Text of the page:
Holding regular one-on-one meetings, with your workm8tes is one of the important things you can do as a leader to boost productivity.
You may be thinking “surely meeting as a team is best as it gets everyone on the same page efficiently?”
Team meetings are important to set work goals, communicate responsibilities and collaborate. But your team is made up of individuals who require your time and attention to remain motivated, engaged and performing well. It is near impossible to have meaningful conversations with more than a few people in a room.
One-on-one meetings are a dedicated time for you and your direct reports to connect.
Regular meetings allow you to discuss their career aspirations, interests, and professional growth opportunities – making your workm8tes feel valued and connected to you and the workplace. As it is their meeting you should be doing 10% of the talking and 90% of the listening. Providing an uninterrupted time for them to ask questions, seek feedback, discuss projects, raise issues and importantly, for you to get to know one another on a personal level.
Connected workm8tes work harder, are more productive and are less likely to leave.
Key reasons to have 1:1 meetings
A quick & simple way to check-in.
Provides an opportunity for private discussion.
Builds connection & keeps engagement.
Provides time to explore and address issues.
Opportunity for problem solving, feedback and growth.
Makes performance discussions easier – as you have an established connection.
Makes workers feel valued, cared for, and part of a team.
Do’s and Don’ts of 1:1 meetings
Do begin each meeting by sharing a win.
It creates positive energy.
Don't cancel, and or arrive late. It sends the message that your workm8te is not important.
Do notify your workm8te in advance if you plan to touch on professional development — as those conversations require reflection and prior thought.
Don't be rigid. While it’s wise to have an agenda, it’s also important to be flexible.
Do be curious. Listen to their concerns and provide feedback and ideas on how they might solve problems.
Don’t take over and tell them what to do.
Don't use it as a status update meeting.
Do just chat.
Get to know who they are outside of work.
Don't forget to say “thank you.”
It’s important to show your workm8te that you value them.
We’ve developed some tips to help you get the most out of these meetings.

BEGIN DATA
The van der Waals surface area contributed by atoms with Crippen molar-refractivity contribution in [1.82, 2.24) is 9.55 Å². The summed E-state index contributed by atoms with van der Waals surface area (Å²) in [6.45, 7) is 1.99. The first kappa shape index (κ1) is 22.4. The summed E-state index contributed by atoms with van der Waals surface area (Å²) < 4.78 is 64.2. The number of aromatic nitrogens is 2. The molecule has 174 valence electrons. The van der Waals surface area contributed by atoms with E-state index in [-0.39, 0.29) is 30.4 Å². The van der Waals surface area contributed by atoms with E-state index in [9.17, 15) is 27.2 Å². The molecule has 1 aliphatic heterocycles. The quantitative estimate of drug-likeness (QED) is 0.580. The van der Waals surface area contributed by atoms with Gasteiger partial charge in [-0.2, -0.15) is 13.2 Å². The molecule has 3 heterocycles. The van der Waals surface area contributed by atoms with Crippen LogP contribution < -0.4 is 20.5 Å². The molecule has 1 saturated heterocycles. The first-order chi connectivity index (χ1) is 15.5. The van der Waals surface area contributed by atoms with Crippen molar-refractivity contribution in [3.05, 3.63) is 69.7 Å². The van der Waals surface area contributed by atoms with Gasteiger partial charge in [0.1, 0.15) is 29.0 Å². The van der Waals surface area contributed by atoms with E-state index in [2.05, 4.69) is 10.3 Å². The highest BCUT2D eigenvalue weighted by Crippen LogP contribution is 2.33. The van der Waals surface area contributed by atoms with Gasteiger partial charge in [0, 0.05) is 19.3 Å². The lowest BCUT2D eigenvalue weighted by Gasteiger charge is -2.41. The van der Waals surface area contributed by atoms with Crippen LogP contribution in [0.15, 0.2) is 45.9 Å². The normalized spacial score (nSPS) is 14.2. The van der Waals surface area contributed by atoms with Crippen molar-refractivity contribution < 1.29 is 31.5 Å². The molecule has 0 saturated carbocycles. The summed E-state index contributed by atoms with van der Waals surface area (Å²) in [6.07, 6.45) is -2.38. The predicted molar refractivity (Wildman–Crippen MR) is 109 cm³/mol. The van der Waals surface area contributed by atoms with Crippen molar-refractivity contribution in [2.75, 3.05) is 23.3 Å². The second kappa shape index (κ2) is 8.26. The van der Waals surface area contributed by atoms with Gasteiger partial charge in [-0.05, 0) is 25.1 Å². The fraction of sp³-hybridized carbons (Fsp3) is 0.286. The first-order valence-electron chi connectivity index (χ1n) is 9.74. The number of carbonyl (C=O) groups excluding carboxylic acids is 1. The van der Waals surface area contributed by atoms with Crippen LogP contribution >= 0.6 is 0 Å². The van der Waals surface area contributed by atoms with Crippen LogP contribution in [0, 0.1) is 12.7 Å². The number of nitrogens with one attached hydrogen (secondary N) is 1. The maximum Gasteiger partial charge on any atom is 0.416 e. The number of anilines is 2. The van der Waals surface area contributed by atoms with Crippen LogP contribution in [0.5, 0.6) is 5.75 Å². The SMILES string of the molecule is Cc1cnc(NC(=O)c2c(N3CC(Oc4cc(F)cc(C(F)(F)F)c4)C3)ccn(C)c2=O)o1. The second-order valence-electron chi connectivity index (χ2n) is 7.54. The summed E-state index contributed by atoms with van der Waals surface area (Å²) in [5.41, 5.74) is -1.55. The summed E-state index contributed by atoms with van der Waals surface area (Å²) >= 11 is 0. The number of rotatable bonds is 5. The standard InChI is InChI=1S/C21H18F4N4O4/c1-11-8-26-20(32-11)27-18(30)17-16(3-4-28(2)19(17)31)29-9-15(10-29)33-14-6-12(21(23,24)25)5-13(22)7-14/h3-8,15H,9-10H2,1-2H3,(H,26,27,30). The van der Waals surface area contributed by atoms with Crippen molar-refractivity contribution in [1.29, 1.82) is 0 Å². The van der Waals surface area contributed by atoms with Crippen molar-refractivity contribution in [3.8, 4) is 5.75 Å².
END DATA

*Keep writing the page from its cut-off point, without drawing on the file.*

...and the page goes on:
Meeting with your m8tes matters
As a leader your goal is to show your commitment and support to your workers and workplace. Regularly checking-in (not checking on – which can be a form of micro-managing) with your workm8tes is essential to building strong working relationships, and high performing teams.
Regular, one-on-one meetings provides a time for workm8tes to raise matters with you that affect them, both work and personal.
Here are some tips to get the most out of these meetings:
1. Commit to a regular time
Do not cancel and do not be late.
Find a rhythm that works for both of you – it could be 15 minutes a week, or an hour a month. Do not to cancel these meetings. Doing so sends a poor message that you do not value them.
2. Be fully present
Turn off all distractions, email, phone and notifications and give them your full attention.
Getting distracted sends the message that they are not important.
Think about taking it outside.
Grab a coffee, go for a walk, or find a quiet private space to sit.
3. Start positive – share a win
Start the conversation by sharing a win – give a compliment on a recent achievement.
It doesn’t have to be big, but it does have to be genuine.
Say, “thanks for your hard work you have put in last week to reach that deadline”, or “just wanted to say, that was a great suggestion you made at the last toolbox meeting”.
Recognition is powerful – it makes us feel motivated and valued.
4. Set a simple agenda/prepare your discussion points
Before the meeting, both of you should jot down what you would like to discuss.
Don’t launch in and talk about your items first. Let your workm8te set the agenda, raise issues, seek clarification or chat about their role and what’s going on.
It is very important to not just talk about work. Be mindful of time, and make sure you always have some time just to chat and get to know one another.
To begin with it may be hard to know what to talk about.
Use the following areas and questions as a guide, keep it simple and focus on 3 or 4 areas:
Achievements and results: “what’s been going well?”
Priorities: “what are the goals for the week/month/year?”
Roadblocks: “what’s not going well?”
Input: “what do you need from me to help or move this issue forward?”
Feedback: “do you have any concerns…?”
Brainstorm: “how can we solve this problem? Do you have any ideas?”
Learnings: “what can we do differently next time?”
Opportunities: “what would you like to work on?”
Resources: “do you have the tools and training you need?”
5. End on a positive note
Finish the meeting on a positive note, just like you began. Don’t rush out.
Summarise the key points and any action items, and say something positive to close the conversation.
It doesn’t have to be gushing or long. But it has to be real.
For example, you could say “thank you”, “I appreciate and value what you are doing”, or “I look forward to hearing about what you catch on your fishing trip".
Want to know more about how to communicate with impact?
Take a look at the guides we've made for you from the supervisor's communication toolbelt.